6. Still can’t find anything on the panelists. How is that possible? This is a potential billion dollar contract.
    Can you ask NYC for this? Is it really secret?

  7. If “NYC DoITT selected CityBridge based solely on the merits of CityBridge’s response to the RFP” (which they did, by the way), then what’s so troublesome, exactly? To claim that the “winning company had an employee leave to go work for the city recently to help his former company win the bid” is kind of ridiculous, especially when you probably have very little to NO information to base this off- aside from an article written by someone who isn’t even NY based OR part of this project. Also, ControlGroup is not the “winning company”. The “winning company” is the entire team or consortium, CityBridge, which is made up of Titan (managing member), Control Group, Qualcomm, and Comark.

    Comptroller Scott Stringer may have previously disagreed with Mayor de Blasio on the prospect of “closing the digital divide”, suggesting it may actually perpetuate it. However, a statement made in a December 10th press release retracts that claim. In that release, Mr. Stringer says, “LinkNYC’s proposal to put high speed Wi-Fi kiosks throughout the City will not by itself eliminate the digital divide, but marks an important step toward bridging that gap.”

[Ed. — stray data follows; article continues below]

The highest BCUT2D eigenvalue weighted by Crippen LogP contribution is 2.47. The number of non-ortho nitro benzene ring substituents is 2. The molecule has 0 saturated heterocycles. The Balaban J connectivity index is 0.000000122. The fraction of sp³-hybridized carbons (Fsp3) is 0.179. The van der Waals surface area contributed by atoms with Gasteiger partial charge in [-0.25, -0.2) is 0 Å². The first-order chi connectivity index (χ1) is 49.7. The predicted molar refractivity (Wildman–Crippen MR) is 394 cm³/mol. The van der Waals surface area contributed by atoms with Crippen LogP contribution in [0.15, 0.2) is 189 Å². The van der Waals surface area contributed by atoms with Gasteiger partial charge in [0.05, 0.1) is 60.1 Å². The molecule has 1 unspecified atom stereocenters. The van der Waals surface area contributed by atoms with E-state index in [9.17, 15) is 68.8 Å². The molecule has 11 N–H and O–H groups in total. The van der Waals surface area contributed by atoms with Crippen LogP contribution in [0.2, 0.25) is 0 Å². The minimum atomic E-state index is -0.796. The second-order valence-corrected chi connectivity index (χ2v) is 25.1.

Yes, most of the new kiosks with the highest speeds will be concentrated in Manhattan…because that’s where we see the highest number of people throughout the City, thus Wi-Fi use will be highest in that area. Makes sense. The Bronx and Staten Island, as well as all other boroughs, will be home to slower kiosks, but these kiosks- called Links- are still blazingly fast by current standards of available Wi-Fi. That is a huge improvement over what we have now, correct?

    Basically, until you find enough (correct) information to dispute or criticize this remarkable deployment of technology, no one should continue complaining about an amazingly innovative and helpful development that the City of New York is welcoming, especially when it has not yet been installed and you haven’t had a chance to experience all that LinkNYC has to offer.

    And get your facts straight. This is why online comments are such bull.

  8. Dear “Ruby” of CityBridge:

    You contradict yourself. If the kiosks have not yet been installed, as you point out, how can you conclude that this is an amazing and innovative project?

    What stinks here is the monopolistic grab over New York City’s payphones by a consortium that won the bid under a cloud of favoritism and unfairness.

    The fact remains that Robert Richardson’s involvement raises questions — one day he’s employed at the DoITT, next day he’s at Control Group, then he’s back advising the DoITT, then suddenly, the consortium of which Control Group is a member, wins!

    Then, there Titan’s own letter to the DoITT telling the city NOT to give the franchise to one party (on grounds that it violates federal law). Please see my later post in which I display the letter in all its hideous glory. Pathetic. Finally, Titan’s sad history with the MTA (it failed to live up to a contract and was kicked out because it could not make the payments! I’d be scared of entering into another contract with them) . . .

    By the way one of the other respondents to the RFP told the city that they would deploy 10,000 kiosks not the 7500 of CityBridge. The only commenter who thinks this is OK and wonderful, is “Ruby”, a person affiliated with CityBridge who does not even want to reveal his or her real name.